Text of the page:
McDonalds Makes a Change
After nearly three years on the job, Don Thompson, McDonald’s chief executive is stepping down. The move is not surprising given the continuing issues the international fast food giant is facing. The most pressing issues include struggling to recapture a declining customer base, particularly in the United States, as American consumer tastes evolve.
Thompson will be replaced by British-born Steve Easterbrook, who is currently McDonald’s chief brand officer. Promoting from within is an interesting choice given the current state and trends of fast food in general and McDonald’s in particular. While Easterbrook is familiar with the internal workings and tendencies of McDonald’s culture, he’s also, presumably, one of the architects of the decisions that brought McDonald’s to this point to begin with.
So, is this another case of corporate America choosing to “take a little off the top” in response to declining sales, or will Easterbrook bring new ideas to the top job in a way that Thompson was unable to in his tenure? That’s a question that has investors and consumer PR firms watching this scenario very closely. How McDonald’s moves in the coming months, and what transpires because of those moves, will likely create a narrative that will echo across the fast food marketplace.
One move the company has already announced includes “menu changes.” Though exactly what would be changed is still anyone’s guess, the nature of those changes should provide a signal as to just how bad McDonald’s believes the bleeding to be. If they work on ingredients in their current menu or cut a handful of under performing items, that might be enough to get reluctant consumers to give them another shot while also increasing profit by focusing on selections that already sell well.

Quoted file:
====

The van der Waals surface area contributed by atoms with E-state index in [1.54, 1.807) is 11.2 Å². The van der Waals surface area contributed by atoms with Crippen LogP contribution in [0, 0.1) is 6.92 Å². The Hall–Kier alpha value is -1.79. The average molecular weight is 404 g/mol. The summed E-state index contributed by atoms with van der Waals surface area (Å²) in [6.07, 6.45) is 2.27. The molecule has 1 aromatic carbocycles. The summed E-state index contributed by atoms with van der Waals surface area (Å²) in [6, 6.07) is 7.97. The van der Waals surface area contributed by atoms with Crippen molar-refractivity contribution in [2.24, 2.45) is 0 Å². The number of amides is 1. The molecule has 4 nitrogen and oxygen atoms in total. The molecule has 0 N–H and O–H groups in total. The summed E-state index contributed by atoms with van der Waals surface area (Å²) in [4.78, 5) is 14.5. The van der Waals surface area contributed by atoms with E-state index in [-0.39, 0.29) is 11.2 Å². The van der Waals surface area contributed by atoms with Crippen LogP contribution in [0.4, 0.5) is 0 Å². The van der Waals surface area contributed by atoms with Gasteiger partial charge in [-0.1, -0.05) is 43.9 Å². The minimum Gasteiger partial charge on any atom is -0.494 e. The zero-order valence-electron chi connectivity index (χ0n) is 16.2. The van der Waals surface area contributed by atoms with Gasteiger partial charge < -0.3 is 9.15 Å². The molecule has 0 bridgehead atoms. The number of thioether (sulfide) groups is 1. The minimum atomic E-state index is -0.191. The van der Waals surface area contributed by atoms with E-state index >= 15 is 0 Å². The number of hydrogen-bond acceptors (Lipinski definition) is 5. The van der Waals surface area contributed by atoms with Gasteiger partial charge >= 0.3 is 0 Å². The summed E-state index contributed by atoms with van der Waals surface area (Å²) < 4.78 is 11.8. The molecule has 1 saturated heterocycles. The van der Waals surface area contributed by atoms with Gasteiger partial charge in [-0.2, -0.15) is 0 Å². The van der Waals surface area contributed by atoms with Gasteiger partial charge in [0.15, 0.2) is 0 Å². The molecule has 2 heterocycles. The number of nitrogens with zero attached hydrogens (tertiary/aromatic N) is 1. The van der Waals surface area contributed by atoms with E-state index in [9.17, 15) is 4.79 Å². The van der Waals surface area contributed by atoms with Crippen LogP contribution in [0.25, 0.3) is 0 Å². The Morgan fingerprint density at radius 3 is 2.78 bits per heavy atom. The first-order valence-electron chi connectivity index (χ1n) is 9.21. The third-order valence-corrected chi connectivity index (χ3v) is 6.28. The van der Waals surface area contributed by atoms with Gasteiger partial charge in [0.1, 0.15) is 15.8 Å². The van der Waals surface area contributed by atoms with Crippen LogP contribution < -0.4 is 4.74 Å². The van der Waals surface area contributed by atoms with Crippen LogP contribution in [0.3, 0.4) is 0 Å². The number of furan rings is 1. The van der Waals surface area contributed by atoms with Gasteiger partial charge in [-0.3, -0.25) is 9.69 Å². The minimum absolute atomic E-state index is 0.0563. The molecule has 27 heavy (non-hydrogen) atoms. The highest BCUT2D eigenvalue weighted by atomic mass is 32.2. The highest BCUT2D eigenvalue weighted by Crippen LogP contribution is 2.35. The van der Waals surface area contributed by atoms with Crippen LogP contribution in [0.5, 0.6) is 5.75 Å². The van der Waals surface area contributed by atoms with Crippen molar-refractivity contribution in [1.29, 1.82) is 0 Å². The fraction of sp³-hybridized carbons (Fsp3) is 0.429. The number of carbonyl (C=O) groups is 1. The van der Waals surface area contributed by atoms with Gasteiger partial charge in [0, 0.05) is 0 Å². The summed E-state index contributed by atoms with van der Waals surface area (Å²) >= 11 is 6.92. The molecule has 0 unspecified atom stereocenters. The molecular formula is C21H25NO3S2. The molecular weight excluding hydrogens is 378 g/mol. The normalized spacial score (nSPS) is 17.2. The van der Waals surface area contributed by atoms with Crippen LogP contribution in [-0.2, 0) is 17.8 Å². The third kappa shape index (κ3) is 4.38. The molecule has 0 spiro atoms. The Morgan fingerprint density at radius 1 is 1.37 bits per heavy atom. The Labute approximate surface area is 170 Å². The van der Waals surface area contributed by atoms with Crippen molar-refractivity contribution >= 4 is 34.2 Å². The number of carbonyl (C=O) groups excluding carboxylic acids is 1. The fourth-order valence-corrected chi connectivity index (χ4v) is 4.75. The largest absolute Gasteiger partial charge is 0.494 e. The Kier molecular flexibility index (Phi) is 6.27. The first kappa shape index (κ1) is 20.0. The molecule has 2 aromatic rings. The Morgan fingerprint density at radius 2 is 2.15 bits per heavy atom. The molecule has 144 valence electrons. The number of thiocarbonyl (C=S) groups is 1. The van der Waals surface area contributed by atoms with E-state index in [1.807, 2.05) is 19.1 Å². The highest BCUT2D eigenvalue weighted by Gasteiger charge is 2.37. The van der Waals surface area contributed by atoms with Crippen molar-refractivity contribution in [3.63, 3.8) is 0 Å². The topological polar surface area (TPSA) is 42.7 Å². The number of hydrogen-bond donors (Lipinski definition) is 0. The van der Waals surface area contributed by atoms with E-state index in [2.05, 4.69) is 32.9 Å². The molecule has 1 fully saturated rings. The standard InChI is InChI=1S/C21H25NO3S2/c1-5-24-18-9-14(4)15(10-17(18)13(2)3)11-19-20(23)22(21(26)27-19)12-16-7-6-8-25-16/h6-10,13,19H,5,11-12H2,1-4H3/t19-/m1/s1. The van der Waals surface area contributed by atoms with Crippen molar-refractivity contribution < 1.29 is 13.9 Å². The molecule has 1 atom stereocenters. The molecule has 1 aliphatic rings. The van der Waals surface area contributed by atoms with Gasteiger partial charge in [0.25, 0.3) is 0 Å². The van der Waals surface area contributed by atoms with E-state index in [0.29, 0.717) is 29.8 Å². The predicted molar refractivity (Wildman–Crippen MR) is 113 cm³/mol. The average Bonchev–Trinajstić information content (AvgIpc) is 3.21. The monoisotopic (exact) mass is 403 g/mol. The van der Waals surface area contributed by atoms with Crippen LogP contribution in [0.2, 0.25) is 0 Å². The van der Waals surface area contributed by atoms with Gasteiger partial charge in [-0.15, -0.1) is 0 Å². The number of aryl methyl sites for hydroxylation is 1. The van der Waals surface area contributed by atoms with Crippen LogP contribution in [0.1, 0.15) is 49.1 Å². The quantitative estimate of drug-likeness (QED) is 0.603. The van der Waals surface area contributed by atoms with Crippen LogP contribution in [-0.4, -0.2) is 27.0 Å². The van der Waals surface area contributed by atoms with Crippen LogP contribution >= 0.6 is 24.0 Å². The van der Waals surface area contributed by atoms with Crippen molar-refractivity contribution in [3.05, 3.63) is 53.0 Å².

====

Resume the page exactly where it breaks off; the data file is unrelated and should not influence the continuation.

However, if they choose to introduce new menu items, as competitors Hardees, Taco Bell and KFC have recently, then that might signal more desperation hiding under the Golden Arches.
And, any time a large fast food chain goes the “add more and different” route it begs the question: “WHY?” Many upstart and even a handful of large fast food chains have staked a claim on “simple and delicious,” keeping the menu short and the quality discernibly better than their competitors. And these places are gaining market share with increasing speed. That reality makes it easy to wonder if any of the top brands are paying attention.